Python – Using If Statement
If statement in Python is used to control the flow of execution within a program based on some condition, evaluated to be True or False.
Comparison operator and logical operator are used to evaluate condition.
A comparison operator is an operator that performs some form of test and returns True of False.
Logical operators can be used to combined Boolean expressions together. They are used with comparison operators to create more complex conditions. Three logical operators in Python are listed below:
If Statement in Python
Basic form of if-statement is as below,
if <condition-evaluating-to-boolean>: statement
The condition must evaluate to True or False. If the condition is True then we will execute the indented statement. For example,
num = int(input('Enter a number: ')) if num < 0: print(num, 'is negative')
If user inputs -1, the output of above snippet will be as below,
-1 is negative
Else in an If Statement
We can also define an else part of an if statement; this is an optional element that can be run if the conditional part of the if statement returns False. For example:
num = int(input('Enter yet another number: ')) if num < 0: print('Its negative') else: print('Its not negative')
If the user inputs 1, the output of above code snippet will be as below,
Enter yet another number: 1 Its not negative
The Use of elif
In some cases there may be several conditions you want to test, with each condition being tested if the previous one failed. This else-if scenario is supported in Python by the elif element of an if statement. For example,
savings = float(input("Enter how much you have in savings: ")) if savings == 0: print("Sorry no savings") elif savings < 500: print('Well done!') elif savings < 1000: print('Good Job!') elif savings < 10000: print('Excellent!') else: print('Thank you')
If the user inputs 500, the output of above code snippet will be as below,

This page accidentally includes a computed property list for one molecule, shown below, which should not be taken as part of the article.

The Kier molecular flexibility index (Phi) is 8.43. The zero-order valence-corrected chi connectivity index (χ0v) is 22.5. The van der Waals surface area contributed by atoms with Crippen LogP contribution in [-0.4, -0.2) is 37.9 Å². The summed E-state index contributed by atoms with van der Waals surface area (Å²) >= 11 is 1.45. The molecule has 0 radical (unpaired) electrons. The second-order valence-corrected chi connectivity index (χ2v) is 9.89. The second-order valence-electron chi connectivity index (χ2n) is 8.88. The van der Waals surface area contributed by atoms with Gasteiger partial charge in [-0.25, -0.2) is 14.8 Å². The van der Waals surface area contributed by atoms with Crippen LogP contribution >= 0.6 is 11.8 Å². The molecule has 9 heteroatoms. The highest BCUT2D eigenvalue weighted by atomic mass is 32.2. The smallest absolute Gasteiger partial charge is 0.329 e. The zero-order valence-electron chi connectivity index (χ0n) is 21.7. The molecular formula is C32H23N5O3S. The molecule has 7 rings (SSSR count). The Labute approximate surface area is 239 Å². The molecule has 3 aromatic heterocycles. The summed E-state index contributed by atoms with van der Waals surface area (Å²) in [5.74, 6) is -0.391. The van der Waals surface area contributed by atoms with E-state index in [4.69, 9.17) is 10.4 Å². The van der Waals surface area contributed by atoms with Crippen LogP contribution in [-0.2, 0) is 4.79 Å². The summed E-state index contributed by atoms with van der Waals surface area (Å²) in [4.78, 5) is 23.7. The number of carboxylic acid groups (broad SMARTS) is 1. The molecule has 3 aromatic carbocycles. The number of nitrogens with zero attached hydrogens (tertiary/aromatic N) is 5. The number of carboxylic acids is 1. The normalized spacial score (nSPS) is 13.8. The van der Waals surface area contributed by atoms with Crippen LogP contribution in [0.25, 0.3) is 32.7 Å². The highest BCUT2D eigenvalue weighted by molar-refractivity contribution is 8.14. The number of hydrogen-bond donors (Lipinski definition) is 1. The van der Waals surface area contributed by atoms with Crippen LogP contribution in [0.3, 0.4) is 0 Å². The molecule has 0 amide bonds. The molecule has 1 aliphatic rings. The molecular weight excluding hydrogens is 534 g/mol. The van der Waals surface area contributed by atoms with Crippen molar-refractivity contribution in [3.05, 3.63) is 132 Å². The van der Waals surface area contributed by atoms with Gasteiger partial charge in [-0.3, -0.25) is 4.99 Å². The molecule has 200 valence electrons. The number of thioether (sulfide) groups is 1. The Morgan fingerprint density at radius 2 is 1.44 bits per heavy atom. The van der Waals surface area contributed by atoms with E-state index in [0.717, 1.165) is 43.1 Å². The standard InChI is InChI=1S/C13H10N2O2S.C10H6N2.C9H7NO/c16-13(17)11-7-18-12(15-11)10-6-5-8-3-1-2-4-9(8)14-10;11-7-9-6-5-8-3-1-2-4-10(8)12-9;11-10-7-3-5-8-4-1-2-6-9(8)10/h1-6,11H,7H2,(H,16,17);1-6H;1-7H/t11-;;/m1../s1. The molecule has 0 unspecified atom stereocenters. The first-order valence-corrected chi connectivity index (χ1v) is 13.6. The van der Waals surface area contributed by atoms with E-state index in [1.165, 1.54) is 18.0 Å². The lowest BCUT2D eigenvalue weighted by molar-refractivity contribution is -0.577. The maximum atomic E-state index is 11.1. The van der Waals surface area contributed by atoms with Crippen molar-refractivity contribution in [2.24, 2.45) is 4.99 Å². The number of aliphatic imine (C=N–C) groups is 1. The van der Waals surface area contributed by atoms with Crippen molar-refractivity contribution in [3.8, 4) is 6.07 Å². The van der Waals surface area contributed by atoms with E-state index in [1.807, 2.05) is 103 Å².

Enter how much you have in savings: 500 Well done!
When one or more boolean condition are grouped in If statement in python, it is called If-expression.
Let’s see an basic example using if-statement,
age = 15 status = None if (age > 12) and age < 20: status = 'teenager' else: status = 'not teenager' print(status)
Output of above code snippet will be as below,
However, this is quite long and it may not be obvious that the real intent of this code was to assign an appropriate value to status.
An alternative is an if expression. The format of an if expression is <result1> if <condition-is-met> else <result2>. For example,
status = ('teenager' if age > 12 and age < 20 else 'not teenager') print(status)
Again, the result printed out is ‘teenager‘ however now the code is more concise and clear that the purpose of the test is to determine the result to assign to status.
A Note on True and False
Python is actually quite flexible when it comes to what actually is used to represent True and False, in fact the following rules apply
- 0, ” (empty strings), None equate to False
- Non zero, non empty strings, any object equate to True.
However, we would recommend sticking to just True and False as it is often a cleaner and safer approach.
In this article, we saw about comparison, logical operator’s use in forming if-statement, use of elif -statement and about If-expression.